Effects of pretrial risk assessments on release decisions and misconduct outcomes relative to practice as usual
Does GPS Supervision of Intimate Partner Violence Defendants Reduce Pretrial Misconduct? Evidence From a Quasi-experimental Study
Pretrial Urine-testing in the District of Columbia: Its Usefulness for Risk Classification and as a "Signaling Device" for Release Risk
Early Intervention by Counsel: A Multi-Site Evaluation of the Presence of Counsel at Defendants' First Appearances in Court
Risk and Rehabilitation: Supporting the Work of Probation Officers in the Community Reentry of Extremist Offenders
A small number of those who commit crimes are heavily involved in drugs commit a large portion of the crime in this country. An evaluation of a "smart supervision" effort in Hawaii that uses swift and certain sanctioning showed that individuals committing crimes who are heavily involved in drug use can indeed change their behavior when the supervision is properly implemented.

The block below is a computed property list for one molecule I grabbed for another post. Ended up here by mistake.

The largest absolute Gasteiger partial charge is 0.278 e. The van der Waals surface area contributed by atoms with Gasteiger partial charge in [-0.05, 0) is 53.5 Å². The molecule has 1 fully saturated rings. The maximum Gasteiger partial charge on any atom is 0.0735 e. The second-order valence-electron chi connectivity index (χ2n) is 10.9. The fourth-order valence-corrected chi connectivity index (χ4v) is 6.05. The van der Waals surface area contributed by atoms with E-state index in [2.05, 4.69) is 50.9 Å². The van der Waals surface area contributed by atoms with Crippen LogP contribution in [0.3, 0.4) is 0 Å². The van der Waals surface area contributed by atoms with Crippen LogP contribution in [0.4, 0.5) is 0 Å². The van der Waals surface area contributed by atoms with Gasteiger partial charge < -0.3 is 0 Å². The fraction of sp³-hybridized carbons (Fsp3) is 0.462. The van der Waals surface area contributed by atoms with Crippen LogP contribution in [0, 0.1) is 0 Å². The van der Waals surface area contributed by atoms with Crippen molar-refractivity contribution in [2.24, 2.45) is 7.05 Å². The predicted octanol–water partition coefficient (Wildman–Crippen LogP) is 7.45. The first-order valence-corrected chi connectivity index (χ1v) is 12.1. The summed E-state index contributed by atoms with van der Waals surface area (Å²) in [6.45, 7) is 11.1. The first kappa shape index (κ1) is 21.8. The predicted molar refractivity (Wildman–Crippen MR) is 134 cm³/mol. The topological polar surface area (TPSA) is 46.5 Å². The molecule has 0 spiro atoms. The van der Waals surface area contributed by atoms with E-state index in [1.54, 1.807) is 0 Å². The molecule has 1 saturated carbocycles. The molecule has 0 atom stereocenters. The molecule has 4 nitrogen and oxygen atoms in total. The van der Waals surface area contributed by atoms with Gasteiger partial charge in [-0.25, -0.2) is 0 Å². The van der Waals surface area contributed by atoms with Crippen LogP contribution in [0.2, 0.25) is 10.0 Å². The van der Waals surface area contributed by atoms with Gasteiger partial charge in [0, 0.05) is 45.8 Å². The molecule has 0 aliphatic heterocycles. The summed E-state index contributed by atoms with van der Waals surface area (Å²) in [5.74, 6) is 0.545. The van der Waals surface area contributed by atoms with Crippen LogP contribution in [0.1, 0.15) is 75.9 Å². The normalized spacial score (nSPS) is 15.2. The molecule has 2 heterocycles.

New science in brain development is transforming young adult involvement with the justice system. On Tuesday, September 8, Attorney General Loretta Lynch, Assistant Attorney General Karol Mason, and experts from NIJ and the Harvard Kennedy School Program in Criminal Justice who serve on the Executive Session on Community Corrections discussed the future of justice-involved young adults.
In this Crime File video, James Q. Wilson moderates a panel of three (Jay Carver, Director of the D.C. Pretrial Services Program; Elizabeth Symmonds, attorney with the Capitol Area Affiliate of the American Civil Liberties Union; and Dr. Eric Wish, a drug researcher)